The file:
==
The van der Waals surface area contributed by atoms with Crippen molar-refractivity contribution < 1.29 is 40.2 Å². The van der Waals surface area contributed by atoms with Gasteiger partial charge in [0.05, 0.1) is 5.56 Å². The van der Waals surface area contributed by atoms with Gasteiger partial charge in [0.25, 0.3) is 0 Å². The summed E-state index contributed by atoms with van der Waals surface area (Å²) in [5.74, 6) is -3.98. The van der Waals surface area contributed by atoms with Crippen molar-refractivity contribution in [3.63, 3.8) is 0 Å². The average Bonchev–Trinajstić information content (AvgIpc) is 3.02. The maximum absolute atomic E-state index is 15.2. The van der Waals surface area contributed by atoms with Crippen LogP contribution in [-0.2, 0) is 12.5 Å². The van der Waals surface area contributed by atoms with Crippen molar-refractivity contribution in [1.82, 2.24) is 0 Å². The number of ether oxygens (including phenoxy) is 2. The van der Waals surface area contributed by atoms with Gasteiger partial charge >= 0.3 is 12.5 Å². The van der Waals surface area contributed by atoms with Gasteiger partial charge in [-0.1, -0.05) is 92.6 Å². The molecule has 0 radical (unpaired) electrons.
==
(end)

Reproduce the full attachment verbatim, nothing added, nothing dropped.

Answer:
The van der Waals surface area contributed by atoms with Crippen molar-refractivity contribution < 1.29 is 40.2 Å². The van der Waals surface area contributed by atoms with Gasteiger partial charge in [0.05, 0.1) is 5.56 Å². The van der Waals surface area contributed by atoms with Gasteiger partial charge in [0.25, 0.3) is 0 Å². The summed E-state index contributed by atoms with van der Waals surface area (Å²) in [5.74, 6) is -3.98. The van der Waals surface area contributed by atoms with Crippen molar-refractivity contribution in [3.63, 3.8) is 0 Å². The average Bonchev–Trinajstić information content (AvgIpc) is 3.02. The maximum absolute atomic E-state index is 15.2. The van der Waals surface area contributed by atoms with Crippen LogP contribution in [-0.2, 0) is 12.5 Å². The van der Waals surface area contributed by atoms with Crippen molar-refractivity contribution in [1.82, 2.24) is 0 Å². The number of ether oxygens (including phenoxy) is 2. The van der Waals surface area contributed by atoms with Gasteiger partial charge >= 0.3 is 12.5 Å². The van der Waals surface area contributed by atoms with Gasteiger partial charge in [-0.1, -0.05) is 92.6 Å². The molecule has 0 radical (unpaired) electrons.